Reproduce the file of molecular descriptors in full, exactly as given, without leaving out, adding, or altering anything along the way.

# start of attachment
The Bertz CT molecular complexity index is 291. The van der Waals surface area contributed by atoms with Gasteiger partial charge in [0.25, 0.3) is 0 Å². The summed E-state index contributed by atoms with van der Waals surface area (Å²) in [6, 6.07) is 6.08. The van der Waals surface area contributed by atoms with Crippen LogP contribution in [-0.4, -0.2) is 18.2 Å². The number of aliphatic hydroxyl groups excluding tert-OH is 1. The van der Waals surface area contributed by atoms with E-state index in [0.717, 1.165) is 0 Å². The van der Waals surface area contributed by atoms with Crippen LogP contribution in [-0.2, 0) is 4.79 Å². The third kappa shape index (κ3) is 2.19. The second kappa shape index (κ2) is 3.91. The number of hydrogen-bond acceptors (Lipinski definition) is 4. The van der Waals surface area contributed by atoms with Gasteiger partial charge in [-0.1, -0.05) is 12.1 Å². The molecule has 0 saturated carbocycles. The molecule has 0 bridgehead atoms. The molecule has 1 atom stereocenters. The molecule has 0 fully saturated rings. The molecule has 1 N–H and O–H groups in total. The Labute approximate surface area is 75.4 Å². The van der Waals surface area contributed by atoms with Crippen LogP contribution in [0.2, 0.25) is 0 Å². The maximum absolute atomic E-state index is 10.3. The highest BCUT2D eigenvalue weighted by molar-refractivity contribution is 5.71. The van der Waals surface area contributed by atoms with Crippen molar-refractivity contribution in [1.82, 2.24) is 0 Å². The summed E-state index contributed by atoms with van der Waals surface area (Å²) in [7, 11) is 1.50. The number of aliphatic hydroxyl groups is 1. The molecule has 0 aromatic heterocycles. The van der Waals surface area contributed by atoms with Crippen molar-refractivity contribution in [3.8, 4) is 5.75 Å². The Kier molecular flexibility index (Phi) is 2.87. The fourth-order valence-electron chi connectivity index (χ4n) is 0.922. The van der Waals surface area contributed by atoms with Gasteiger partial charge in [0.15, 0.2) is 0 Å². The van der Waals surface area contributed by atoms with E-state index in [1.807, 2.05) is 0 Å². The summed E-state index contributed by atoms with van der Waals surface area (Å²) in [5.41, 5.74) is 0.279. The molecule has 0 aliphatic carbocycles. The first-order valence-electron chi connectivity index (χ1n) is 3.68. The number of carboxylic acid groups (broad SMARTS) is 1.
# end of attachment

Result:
The Bertz CT molecular complexity index is 291. The van der Waals surface area contributed by atoms with Gasteiger partial charge in [0.25, 0.3) is 0 Å². The summed E-state index contributed by atoms with van der Waals surface area (Å²) in [6, 6.07) is 6.08. The van der Waals surface area contributed by atoms with Crippen LogP contribution in [-0.4, -0.2) is 18.2 Å². The number of aliphatic hydroxyl groups excluding tert-OH is 1. The van der Waals surface area contributed by atoms with E-state index in [0.717, 1.165) is 0 Å². The van der Waals surface area contributed by atoms with Crippen LogP contribution in [-0.2, 0) is 4.79 Å². The third kappa shape index (κ3) is 2.19. The second kappa shape index (κ2) is 3.91. The number of hydrogen-bond acceptors (Lipinski definition) is 4. The van der Waals surface area contributed by atoms with Gasteiger partial charge in [-0.1, -0.05) is 12.1 Å². The molecule has 0 saturated carbocycles. The molecule has 0 bridgehead atoms. The molecule has 1 atom stereocenters. The molecule has 0 fully saturated rings. The molecule has 1 N–H and O–H groups in total. The Labute approximate surface area is 75.4 Å². The van der Waals surface area contributed by atoms with Crippen LogP contribution in [0.2, 0.25) is 0 Å². The maximum absolute atomic E-state index is 10.3. The highest BCUT2D eigenvalue weighted by molar-refractivity contribution is 5.71. The van der Waals surface area contributed by atoms with Crippen molar-refractivity contribution in [1.82, 2.24) is 0 Å². The summed E-state index contributed by atoms with van der Waals surface area (Å²) in [7, 11) is 1.50. The number of aliphatic hydroxyl groups is 1. The molecule has 0 aromatic heterocycles. The van der Waals surface area contributed by atoms with Crippen molar-refractivity contribution in [3.8, 4) is 5.75 Å². The Kier molecular flexibility index (Phi) is 2.87. The fourth-order valence-electron chi connectivity index (χ4n) is 0.922. The van der Waals surface area contributed by atoms with Gasteiger partial charge in [0.15, 0.2) is 0 Å². The van der Waals surface area contributed by atoms with E-state index in [1.807, 2.05) is 0 Å². The summed E-state index contributed by atoms with van der Waals surface area (Å²) in [5.41, 5.74) is 0.279. The molecule has 0 aliphatic carbocycles. The first-order valence-electron chi connectivity index (χ1n) is 3.68. The number of carboxylic acid groups (broad SMARTS) is 1.